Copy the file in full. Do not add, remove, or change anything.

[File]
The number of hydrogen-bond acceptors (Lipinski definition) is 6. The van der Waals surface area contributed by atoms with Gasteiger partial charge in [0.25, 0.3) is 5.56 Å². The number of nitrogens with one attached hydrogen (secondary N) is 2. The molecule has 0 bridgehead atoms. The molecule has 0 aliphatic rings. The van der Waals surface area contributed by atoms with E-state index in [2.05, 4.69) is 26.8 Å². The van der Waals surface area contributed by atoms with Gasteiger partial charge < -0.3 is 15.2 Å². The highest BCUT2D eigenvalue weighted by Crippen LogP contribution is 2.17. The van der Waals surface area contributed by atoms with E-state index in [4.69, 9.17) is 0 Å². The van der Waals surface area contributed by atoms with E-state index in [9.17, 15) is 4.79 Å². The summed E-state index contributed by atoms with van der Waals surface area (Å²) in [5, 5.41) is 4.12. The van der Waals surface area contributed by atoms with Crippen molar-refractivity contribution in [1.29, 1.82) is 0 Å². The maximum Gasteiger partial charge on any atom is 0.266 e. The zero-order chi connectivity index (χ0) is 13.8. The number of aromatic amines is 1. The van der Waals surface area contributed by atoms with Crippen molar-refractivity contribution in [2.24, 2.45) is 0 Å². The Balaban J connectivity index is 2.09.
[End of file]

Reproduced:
The number of hydrogen-bond acceptors (Lipinski definition) is 6. The van der Waals surface area contributed by atoms with Gasteiger partial charge in [0.25, 0.3) is 5.56 Å². The number of nitrogens with one attached hydrogen (secondary N) is 2. The molecule has 0 bridgehead atoms. The molecule has 0 aliphatic rings. The van der Waals surface area contributed by atoms with E-state index in [2.05, 4.69) is 26.8 Å². The van der Waals surface area contributed by atoms with Gasteiger partial charge < -0.3 is 15.2 Å². The highest BCUT2D eigenvalue weighted by Crippen LogP contribution is 2.17. The van der Waals surface area contributed by atoms with E-state index in [4.69, 9.17) is 0 Å². The van der Waals surface area contributed by atoms with E-state index in [9.17, 15) is 4.79 Å². The summed E-state index contributed by atoms with van der Waals surface area (Å²) in [5, 5.41) is 4.12. The van der Waals surface area contributed by atoms with Crippen molar-refractivity contribution in [1.29, 1.82) is 0 Å². The maximum Gasteiger partial charge on any atom is 0.266 e. The zero-order chi connectivity index (χ0) is 13.8. The number of aromatic amines is 1. The van der Waals surface area contributed by atoms with Crippen molar-refractivity contribution in [2.24, 2.45) is 0 Å². The Balaban J connectivity index is 2.09.